To “normalize” a set of data values means to scale the values such that the mean of all of the values is 0 and the standard deviation is 1.

This tutorial explains how to normalize data in Excel.

**Example: How to Normalize Data in Excel**

Suppose we have the following dataset in Excel:

Perform the following steps to normalize this set of data values.

**Step 1: Find the mean.**

First, we will use the **=AVERAGE(range of values) **function to find the mean of the dataset.

**Step 2: Find the standard deviation.**

Next, we will use the **=STDEV(range of values) **function to find the standard deviation of the dataset.

**Step 3: Normalize the values.**

Lastly, we will use the **STANDARDIZE(x, mean, standard_dev) **function to normalize each of the values in the dataset.

NOTE:

The

STANDARDIZEfunction uses the following formula to normalize a given data value:

Normalized value = (x – x) / s

where:

- x = data value
- x = mean of dataset
- s = standard deviation of dataset

The following image shows the formula used to normalize the first value in the dataset:

Once we normalize the first value in cell B2, we can hover the mouse over the bottom right corner of cell B2 until a small **+ **appears. Double click the **+ **to copy the formula down to the remaining cells:

Now every value in the dataset is normalized.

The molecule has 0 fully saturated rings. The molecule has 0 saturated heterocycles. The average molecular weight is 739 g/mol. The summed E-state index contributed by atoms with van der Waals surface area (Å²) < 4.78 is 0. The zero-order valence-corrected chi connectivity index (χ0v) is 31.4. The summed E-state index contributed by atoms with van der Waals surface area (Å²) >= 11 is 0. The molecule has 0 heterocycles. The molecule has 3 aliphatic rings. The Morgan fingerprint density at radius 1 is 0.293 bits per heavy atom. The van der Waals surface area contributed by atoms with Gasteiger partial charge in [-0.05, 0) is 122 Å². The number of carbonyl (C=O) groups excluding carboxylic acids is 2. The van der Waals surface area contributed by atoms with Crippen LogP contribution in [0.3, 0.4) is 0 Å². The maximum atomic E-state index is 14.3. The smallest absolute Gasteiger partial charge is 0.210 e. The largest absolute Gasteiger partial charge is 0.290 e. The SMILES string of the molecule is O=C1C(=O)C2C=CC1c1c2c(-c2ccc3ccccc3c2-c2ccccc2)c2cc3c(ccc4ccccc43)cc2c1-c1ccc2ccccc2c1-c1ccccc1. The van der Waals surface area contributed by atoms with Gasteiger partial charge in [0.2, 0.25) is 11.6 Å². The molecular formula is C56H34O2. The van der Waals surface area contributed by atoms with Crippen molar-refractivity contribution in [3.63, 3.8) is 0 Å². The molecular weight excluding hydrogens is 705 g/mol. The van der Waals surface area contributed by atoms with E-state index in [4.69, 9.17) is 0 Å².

**How to Interpret Normalized Data**

The formula that we used to normalize a given data value, x, was as follows:

Normalized value = (x – x) / s

where:

- x = data value
- x = mean of dataset
- s = standard deviation of dataset

If a particular data point has a normalized value greater than 0, it’s an indication that the data point is greater than the mean. Conversely, a normalized value less than 0 is an indication that the data point is less than the mean.

In particular, the normalized value tells us how many standard deviations the original data point is from the mean. For example, consider the data point “12” in our original dataset:

The normalized value for “12” turned out to be -1.288, which was calculated as:

Normalized value = (x – x) / s = (12 – 22.267) / 7.968 = **-1.288**

This tells us that the value “12” is **1.288 standard deviations below the mean **in the original dataset.

Each of the normalized values in the dataset can help us understand how close or far a particular data value is from the mean. A small normalized value indicates that a value is close to the mean while a large normalized value indicates that a value is far from the mean.

Thank you for this information Zach. However, which information can I use to make graphics as histograms using the std dev. I’ll appreciate your help.

Kind regards.

Adrián

This is a great article for standardization, but not normalization. The two terms mean something different.

Fantastic write-up, thank you so much for the clear and concise information!

Your demonstration on normalization here actually explains how to standardize data. Based on your other explanation, standardization, not normalizations, uses MEAN and STANDARD DEVIATION.

Am I missing something here?

how can I normalize it from 0 to 1?

Good stats

This explains standardisation, not normalisation…

HI Zack! I wanna ask if you could help me with normalized freqency in EXcel. I need to do a research: count the numbers of verbs divide it with number of words and then multiple with 1000. Normalized frequency at 1000. Can you help me please?